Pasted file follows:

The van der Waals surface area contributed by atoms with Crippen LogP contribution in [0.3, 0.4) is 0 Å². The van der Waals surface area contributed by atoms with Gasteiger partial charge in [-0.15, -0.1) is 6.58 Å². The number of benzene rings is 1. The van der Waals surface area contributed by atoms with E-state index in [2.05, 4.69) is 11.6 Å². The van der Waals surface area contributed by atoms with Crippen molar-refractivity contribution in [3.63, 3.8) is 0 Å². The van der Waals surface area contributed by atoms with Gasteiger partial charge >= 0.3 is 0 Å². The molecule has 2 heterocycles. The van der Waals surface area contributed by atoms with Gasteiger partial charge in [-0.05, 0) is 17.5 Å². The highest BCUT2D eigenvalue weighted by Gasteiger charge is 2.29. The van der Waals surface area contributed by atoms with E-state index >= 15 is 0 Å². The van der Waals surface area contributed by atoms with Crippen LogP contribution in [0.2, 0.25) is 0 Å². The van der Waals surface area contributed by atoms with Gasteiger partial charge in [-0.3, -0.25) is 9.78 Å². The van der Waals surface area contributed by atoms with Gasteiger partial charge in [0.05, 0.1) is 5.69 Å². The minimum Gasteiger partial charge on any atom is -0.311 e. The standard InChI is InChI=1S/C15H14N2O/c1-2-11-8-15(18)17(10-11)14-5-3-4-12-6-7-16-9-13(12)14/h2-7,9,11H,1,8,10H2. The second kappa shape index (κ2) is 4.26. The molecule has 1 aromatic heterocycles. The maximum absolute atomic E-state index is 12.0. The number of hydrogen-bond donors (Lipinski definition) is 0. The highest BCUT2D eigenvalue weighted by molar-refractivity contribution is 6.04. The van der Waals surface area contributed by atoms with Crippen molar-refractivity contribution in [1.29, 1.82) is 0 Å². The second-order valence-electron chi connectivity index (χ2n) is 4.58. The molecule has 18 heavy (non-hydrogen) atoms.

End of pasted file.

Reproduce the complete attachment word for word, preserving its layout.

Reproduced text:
The van der Waals surface area contributed by atoms with Crippen LogP contribution in [0.3, 0.4) is 0 Å². The van der Waals surface area contributed by atoms with Gasteiger partial charge in [-0.15, -0.1) is 6.58 Å². The number of benzene rings is 1. The van der Waals surface area contributed by atoms with E-state index in [2.05, 4.69) is 11.6 Å². The van der Waals surface area contributed by atoms with Crippen molar-refractivity contribution in [3.63, 3.8) is 0 Å². The van der Waals surface area contributed by atoms with Gasteiger partial charge >= 0.3 is 0 Å². The molecule has 2 heterocycles. The van der Waals surface area contributed by atoms with Gasteiger partial charge in [-0.05, 0) is 17.5 Å². The highest BCUT2D eigenvalue weighted by Gasteiger charge is 2.29. The van der Waals surface area contributed by atoms with E-state index >= 15 is 0 Å². The van der Waals surface area contributed by atoms with Crippen LogP contribution in [0.2, 0.25) is 0 Å². The van der Waals surface area contributed by atoms with Gasteiger partial charge in [-0.3, -0.25) is 9.78 Å². The van der Waals surface area contributed by atoms with Gasteiger partial charge in [0.05, 0.1) is 5.69 Å². The minimum Gasteiger partial charge on any atom is -0.311 e. The standard InChI is InChI=1S/C15H14N2O/c1-2-11-8-15(18)17(10-11)14-5-3-4-12-6-7-16-9-13(12)14/h2-7,9,11H,1,8,10H2. The second kappa shape index (κ2) is 4.26. The molecule has 1 aromatic heterocycles. The maximum absolute atomic E-state index is 12.0. The number of hydrogen-bond donors (Lipinski definition) is 0. The highest BCUT2D eigenvalue weighted by molar-refractivity contribution is 6.04. The van der Waals surface area contributed by atoms with Crippen molar-refractivity contribution in [1.29, 1.82) is 0 Å². The second-order valence-electron chi connectivity index (χ2n) is 4.58. The molecule has 18 heavy (non-hydrogen) atoms.